You don't need to do this forever, obviously, (hence "month") but it can be a nice experiment to try for a short period of time.  Decide on a time frame, and then purchase only what you and your family deem "essentials" for that month.  You still get to decide the categories, but this might be a good time to nix the "Home Decor" category, just for a little while.

I actually did a similar thing this year for Lent - I stopped buying things that were not consumable (aka food and drink) or otherwise essential to our family (aka hand soap, medicine, etc.).  And to make it even more fun, I started a note on my phone where I'd write down something that I was having the urge to impulse buy, but didn't because of this challenge.

YOU GUYS!!  I knew I sometimes had a tendency to do this, but I HAD NO IDEA HOW MUCH.  I've always been a thoughtful spender for larger items, but DANG if this "impulse avoided" list wasn't a dozen lines long after the first week!  It surprised me so much how quickly this list was growing, and how much money I was likely saving just by writing it down and not purchasing it in the moment.  

It was such a short period of time, honestly, but we saved a fair amount of money during those months and, probably more importantly, it shined a light on the spending I sometimes do without thinking. (Hello, Amazon Prime!)



Oh, and for the record, after Lent was over I ended up purchasing one and only one of the things off this list (Say You Won't Let Go by James Arthur... it was just too dreamy to resist!) ...turns out, the rest weren't really necessary to me anymore.  Go figure.


-Don't wait until the end of the month to pay down your debt!

Now this tip probably sounds totally minor, especially compared to the other ones, but this has made SUCH a massive difference in our ability to pay down debt that I had to share it.

For awhile, when we first began paying down our debt, I was quite nervous that something would come up mid-month that we'd "need" the money for, so we'd wait until the end of the month to put whatever extra we could onto our debt payments.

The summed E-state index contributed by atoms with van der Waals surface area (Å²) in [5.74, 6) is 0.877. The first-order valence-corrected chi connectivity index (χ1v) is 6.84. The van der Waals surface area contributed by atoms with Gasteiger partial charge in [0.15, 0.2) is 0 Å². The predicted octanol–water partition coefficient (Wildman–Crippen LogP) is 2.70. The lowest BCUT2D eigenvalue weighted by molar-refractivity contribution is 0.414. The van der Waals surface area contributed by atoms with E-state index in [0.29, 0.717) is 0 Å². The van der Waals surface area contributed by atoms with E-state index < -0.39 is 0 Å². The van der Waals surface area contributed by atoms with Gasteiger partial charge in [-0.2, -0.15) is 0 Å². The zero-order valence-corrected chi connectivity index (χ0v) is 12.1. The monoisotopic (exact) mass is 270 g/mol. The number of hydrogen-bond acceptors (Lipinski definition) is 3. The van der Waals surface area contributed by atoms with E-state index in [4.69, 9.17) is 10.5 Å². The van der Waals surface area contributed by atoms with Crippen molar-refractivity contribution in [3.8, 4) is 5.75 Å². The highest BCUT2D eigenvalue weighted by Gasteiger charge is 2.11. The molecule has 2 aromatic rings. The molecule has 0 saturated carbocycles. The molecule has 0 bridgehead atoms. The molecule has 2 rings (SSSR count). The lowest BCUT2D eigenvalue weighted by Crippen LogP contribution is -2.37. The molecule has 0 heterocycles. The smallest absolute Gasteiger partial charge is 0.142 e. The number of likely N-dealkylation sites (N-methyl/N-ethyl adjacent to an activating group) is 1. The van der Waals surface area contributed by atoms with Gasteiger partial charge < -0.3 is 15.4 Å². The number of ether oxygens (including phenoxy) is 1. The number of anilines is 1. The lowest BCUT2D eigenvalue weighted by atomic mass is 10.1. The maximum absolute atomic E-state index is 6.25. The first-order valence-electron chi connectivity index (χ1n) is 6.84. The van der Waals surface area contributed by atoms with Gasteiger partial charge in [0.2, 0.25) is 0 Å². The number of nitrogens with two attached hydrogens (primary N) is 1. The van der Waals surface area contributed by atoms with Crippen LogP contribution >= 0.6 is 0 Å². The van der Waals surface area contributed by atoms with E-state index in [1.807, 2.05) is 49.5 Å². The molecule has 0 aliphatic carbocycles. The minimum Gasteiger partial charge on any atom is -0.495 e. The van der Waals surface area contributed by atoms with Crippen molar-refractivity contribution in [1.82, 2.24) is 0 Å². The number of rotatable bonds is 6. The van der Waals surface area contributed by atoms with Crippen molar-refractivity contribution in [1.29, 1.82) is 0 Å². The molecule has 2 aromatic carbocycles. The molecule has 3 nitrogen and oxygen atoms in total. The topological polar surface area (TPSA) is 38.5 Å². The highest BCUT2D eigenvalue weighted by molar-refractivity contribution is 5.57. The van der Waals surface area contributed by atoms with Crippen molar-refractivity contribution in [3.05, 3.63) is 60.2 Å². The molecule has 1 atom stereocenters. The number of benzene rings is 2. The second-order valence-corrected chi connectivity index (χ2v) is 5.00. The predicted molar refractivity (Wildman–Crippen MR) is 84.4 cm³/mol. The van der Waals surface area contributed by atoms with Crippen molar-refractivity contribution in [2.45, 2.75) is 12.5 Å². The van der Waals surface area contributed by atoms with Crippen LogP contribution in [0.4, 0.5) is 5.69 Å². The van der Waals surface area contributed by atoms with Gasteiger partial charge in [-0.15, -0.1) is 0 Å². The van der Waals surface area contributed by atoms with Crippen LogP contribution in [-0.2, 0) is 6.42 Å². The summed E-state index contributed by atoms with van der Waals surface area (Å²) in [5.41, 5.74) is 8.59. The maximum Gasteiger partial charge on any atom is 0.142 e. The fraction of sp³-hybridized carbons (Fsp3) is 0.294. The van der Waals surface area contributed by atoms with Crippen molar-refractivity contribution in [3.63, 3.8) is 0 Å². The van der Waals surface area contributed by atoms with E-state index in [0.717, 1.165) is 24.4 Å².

But here's the thing you guys: we have an emergency fund.  Like, we literally have a fund for this exact purpose.  So I was basically waiting on paying off debt because of a ridiculous fear.  But you know what would somehow happen by the end of the month?  A lot of our money would've randomly disappeared (Hello, Amazon Prime again!).  We were actually putting less towards debt than we would've been able to if we'd paid it off when we had extra income from our paychecks in the first place!

Changing this one tiny thing has lead to literally hundreds of additional dollars being thrown at debt, and I can't even imagine doing it the other way now. 


These are just a few things Christopher and I have been using to pay off our debt, but they have truly made a huge difference in the speed and efficiency with which we've been able to make this happen!

Are you working on getting out of debt, too?  Do you have any tips or tricks to share?  Let me know!!
Hi, I'm Grady! Welcome to my blog :) A little about me? I'm a smitten newlywed and brand-new stepmom living in New Hampshire. My day job is boring on paper but great in real life (just like Dunder Mifflin!), and when I'm not working I love to spend time with my family, perform in or manage productions at the theatre, and eat ice cream while listening to yet another financial management podcast.  I write about my marriage, step-parenthood, and whatever else is going on.  Be sure to follow me on InstagramFacebookTwitter, and Pinterest, and subscribe to my blog!